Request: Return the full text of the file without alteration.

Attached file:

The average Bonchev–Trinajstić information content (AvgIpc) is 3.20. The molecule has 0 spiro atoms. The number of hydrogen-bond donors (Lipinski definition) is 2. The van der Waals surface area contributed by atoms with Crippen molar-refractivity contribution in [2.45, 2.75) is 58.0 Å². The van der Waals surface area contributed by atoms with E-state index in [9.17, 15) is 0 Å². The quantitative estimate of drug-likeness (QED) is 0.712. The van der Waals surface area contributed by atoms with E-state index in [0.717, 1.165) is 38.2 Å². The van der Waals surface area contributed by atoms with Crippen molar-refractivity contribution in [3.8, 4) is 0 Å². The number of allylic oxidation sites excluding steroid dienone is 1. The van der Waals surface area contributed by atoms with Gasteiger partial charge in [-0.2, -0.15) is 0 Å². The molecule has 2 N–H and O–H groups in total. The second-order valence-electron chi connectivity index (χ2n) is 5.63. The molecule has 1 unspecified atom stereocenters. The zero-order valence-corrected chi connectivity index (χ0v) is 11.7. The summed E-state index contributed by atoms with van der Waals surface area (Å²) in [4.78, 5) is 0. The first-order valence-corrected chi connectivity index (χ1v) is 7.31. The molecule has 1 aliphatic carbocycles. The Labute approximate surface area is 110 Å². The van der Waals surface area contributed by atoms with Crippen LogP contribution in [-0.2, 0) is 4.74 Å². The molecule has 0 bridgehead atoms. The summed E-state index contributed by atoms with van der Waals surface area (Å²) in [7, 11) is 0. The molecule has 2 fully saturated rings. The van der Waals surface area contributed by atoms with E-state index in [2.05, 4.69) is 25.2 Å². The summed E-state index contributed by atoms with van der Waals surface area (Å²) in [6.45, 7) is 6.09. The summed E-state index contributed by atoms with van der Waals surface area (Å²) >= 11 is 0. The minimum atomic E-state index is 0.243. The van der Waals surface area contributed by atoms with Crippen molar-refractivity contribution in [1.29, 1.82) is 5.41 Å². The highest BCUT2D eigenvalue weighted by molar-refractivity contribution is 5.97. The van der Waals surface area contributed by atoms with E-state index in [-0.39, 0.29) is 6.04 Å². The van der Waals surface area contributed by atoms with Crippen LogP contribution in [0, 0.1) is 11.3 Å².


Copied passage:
The average Bonchev–Trinajstić information content (AvgIpc) is 3.20. The molecule has 0 spiro atoms. The number of hydrogen-bond donors (Lipinski definition) is 2. The van der Waals surface area contributed by atoms with Crippen molar-refractivity contribution in [2.45, 2.75) is 58.0 Å². The van der Waals surface area contributed by atoms with E-state index in [9.17, 15) is 0 Å². The quantitative estimate of drug-likeness (QED) is 0.712. The van der Waals surface area contributed by atoms with E-state index in [0.717, 1.165) is 38.2 Å². The van der Waals surface area contributed by atoms with Crippen molar-refractivity contribution in [3.8, 4) is 0 Å². The number of allylic oxidation sites excluding steroid dienone is 1. The van der Waals surface area contributed by atoms with Gasteiger partial charge in [-0.2, -0.15) is 0 Å². The molecule has 2 N–H and O–H groups in total. The second-order valence-electron chi connectivity index (χ2n) is 5.63. The molecule has 1 unspecified atom stereocenters. The zero-order valence-corrected chi connectivity index (χ0v) is 11.7. The summed E-state index contributed by atoms with van der Waals surface area (Å²) in [4.78, 5) is 0. The first-order valence-corrected chi connectivity index (χ1v) is 7.31. The molecule has 1 aliphatic carbocycles. The Labute approximate surface area is 110 Å². The van der Waals surface area contributed by atoms with Crippen LogP contribution in [-0.2, 0) is 4.74 Å². The molecule has 0 bridgehead atoms. The summed E-state index contributed by atoms with van der Waals surface area (Å²) in [7, 11) is 0. The molecule has 2 fully saturated rings. The van der Waals surface area contributed by atoms with E-state index in [2.05, 4.69) is 25.2 Å². The summed E-state index contributed by atoms with van der Waals surface area (Å²) in [6.45, 7) is 6.09. The summed E-state index contributed by atoms with van der Waals surface area (Å²) >= 11 is 0. The minimum atomic E-state index is 0.243. The van der Waals surface area contributed by atoms with Crippen molar-refractivity contribution in [1.29, 1.82) is 5.41 Å². The highest BCUT2D eigenvalue weighted by molar-refractivity contribution is 5.97. The van der Waals surface area contributed by atoms with E-state index in [-0.39, 0.29) is 6.04 Å². The van der Waals surface area contributed by atoms with Crippen LogP contribution in [0, 0.1) is 11.3 Å².